© Tim Bowman, USFWS

Long-tailed Jaeger

Long-tailed Jaeger
Stercorarius longicaudus
Gull-like Birds | Family: Gulls and Terns, Laridae

An estimated 20% of the species' North American breeding range lies within the Boreal Forest.



Smallest of the three jaegers, the Long-tailed is rarely seen, presumably because it migrates chiefly in mid-ocean. Although occasionally, like other jaegers, it harries terns and gulls, it feeds mainly by catching its own fish, taking flying insects in the air, and sometimes preying on small birds. On the breeding grounds lemmings are its staple food.


21" (53 cm). Adult similar to light-phase Parasitic Jaeger but smaller, more graceful, and with very long central tail feathers (up to 6"). Upperparts paler than in other jaegers, and blackish cap smaller and more sharply defined. Flight more buoyant.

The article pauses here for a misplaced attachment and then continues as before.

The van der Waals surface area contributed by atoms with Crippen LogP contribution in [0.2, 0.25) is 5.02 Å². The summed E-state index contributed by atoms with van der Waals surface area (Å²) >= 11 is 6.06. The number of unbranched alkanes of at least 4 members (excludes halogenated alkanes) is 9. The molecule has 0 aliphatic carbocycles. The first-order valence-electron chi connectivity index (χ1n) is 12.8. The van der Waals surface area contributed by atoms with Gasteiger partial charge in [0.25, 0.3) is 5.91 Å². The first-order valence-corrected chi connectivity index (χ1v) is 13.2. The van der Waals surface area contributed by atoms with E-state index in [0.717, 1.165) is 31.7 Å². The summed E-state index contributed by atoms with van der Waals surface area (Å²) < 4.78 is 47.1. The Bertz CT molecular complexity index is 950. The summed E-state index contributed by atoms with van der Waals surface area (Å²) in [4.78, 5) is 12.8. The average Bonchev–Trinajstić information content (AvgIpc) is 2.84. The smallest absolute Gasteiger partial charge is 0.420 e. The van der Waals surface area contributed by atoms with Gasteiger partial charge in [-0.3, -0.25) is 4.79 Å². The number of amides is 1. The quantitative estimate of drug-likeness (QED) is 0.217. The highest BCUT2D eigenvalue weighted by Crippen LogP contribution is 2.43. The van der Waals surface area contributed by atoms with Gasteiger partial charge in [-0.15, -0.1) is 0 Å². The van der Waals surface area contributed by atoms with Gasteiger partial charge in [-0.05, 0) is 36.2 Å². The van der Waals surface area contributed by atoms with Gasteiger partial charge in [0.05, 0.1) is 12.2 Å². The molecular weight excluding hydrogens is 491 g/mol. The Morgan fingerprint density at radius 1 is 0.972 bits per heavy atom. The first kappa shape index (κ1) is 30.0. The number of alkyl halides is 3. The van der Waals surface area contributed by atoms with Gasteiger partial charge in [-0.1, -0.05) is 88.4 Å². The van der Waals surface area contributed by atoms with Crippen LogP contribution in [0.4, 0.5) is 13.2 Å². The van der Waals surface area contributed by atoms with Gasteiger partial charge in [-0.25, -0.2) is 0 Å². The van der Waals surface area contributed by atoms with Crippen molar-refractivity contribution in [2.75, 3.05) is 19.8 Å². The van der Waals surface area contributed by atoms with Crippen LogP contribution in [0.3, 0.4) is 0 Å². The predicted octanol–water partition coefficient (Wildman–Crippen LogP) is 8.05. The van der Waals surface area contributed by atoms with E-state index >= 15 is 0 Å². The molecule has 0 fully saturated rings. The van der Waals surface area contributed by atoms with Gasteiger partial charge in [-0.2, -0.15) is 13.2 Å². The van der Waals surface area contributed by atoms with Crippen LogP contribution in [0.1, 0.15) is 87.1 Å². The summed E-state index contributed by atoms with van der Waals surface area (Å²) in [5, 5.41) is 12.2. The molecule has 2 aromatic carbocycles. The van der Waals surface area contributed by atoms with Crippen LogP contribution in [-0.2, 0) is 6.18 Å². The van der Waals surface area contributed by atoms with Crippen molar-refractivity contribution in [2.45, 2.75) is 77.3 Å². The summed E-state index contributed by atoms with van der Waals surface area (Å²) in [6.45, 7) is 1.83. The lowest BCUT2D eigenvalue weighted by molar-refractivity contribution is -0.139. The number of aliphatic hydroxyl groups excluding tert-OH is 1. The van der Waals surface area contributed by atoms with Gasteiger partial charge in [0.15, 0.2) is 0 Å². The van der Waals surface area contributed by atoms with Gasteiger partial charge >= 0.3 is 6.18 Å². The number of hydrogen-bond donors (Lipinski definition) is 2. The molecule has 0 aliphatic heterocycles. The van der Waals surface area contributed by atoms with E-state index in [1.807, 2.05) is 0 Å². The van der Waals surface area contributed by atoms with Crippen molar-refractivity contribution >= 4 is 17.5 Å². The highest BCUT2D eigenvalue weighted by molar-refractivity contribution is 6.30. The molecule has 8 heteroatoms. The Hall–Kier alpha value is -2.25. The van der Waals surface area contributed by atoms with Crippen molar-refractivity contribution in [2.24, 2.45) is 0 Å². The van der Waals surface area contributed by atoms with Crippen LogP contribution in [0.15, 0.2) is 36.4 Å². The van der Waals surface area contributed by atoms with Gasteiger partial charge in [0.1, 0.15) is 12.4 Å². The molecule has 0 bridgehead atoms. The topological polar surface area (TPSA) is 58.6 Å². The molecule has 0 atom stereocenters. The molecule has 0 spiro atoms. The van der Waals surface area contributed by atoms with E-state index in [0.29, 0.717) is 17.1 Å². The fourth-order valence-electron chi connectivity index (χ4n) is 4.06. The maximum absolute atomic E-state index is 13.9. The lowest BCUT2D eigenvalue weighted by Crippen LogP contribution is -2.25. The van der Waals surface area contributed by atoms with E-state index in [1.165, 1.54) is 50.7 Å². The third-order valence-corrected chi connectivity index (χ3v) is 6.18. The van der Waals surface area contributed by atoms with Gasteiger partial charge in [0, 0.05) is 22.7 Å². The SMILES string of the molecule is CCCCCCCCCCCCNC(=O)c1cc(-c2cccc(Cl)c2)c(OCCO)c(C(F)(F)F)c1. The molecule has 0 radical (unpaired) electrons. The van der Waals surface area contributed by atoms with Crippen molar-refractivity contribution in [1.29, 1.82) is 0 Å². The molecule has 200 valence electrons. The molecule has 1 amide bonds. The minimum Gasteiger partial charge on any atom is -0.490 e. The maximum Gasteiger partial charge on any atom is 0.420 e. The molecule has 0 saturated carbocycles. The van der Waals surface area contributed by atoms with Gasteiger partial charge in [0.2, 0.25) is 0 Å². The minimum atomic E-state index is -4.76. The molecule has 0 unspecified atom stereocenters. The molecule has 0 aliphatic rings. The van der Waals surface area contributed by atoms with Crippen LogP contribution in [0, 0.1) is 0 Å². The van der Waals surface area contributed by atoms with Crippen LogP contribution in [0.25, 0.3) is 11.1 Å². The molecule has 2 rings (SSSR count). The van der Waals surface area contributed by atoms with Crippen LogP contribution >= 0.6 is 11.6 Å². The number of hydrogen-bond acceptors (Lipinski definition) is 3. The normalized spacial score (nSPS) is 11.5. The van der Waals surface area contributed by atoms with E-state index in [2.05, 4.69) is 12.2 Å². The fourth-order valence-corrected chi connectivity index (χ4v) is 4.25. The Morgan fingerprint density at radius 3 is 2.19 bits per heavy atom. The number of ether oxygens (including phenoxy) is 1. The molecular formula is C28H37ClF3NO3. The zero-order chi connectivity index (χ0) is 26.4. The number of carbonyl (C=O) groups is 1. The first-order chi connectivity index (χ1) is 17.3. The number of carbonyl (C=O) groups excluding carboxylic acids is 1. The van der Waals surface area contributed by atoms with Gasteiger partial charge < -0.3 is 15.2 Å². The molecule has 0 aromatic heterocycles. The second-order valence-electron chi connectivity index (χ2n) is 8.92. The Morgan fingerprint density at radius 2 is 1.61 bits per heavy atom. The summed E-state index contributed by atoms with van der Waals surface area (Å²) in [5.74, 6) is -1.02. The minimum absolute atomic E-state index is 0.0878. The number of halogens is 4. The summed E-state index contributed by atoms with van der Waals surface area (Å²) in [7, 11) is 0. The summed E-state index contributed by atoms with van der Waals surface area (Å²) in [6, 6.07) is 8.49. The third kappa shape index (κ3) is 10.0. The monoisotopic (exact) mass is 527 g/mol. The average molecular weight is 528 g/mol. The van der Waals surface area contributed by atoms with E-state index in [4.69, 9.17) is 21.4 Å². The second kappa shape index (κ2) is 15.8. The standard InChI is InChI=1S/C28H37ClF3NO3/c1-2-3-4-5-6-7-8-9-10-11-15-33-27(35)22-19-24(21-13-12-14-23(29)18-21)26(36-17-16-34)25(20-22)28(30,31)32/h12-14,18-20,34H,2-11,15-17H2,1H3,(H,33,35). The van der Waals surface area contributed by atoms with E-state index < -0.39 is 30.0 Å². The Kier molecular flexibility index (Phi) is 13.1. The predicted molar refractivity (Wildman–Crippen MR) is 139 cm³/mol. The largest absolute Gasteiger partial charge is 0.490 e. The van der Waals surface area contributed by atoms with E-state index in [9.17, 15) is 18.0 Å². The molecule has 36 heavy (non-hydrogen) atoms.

A harsh kreeah; other yelping and rattling notes on breeding grounds.


2 olive-brown eggs, with brown spots, in a grass-lined nest placed either on bare ground or among rocks.


Breeds on tundra and stony hillsides; at other times ranges over open ocean.


Breeds in Alaska and Canada north of Arctic Circle; winters far offshore in both Atlantic and Pacific oceans.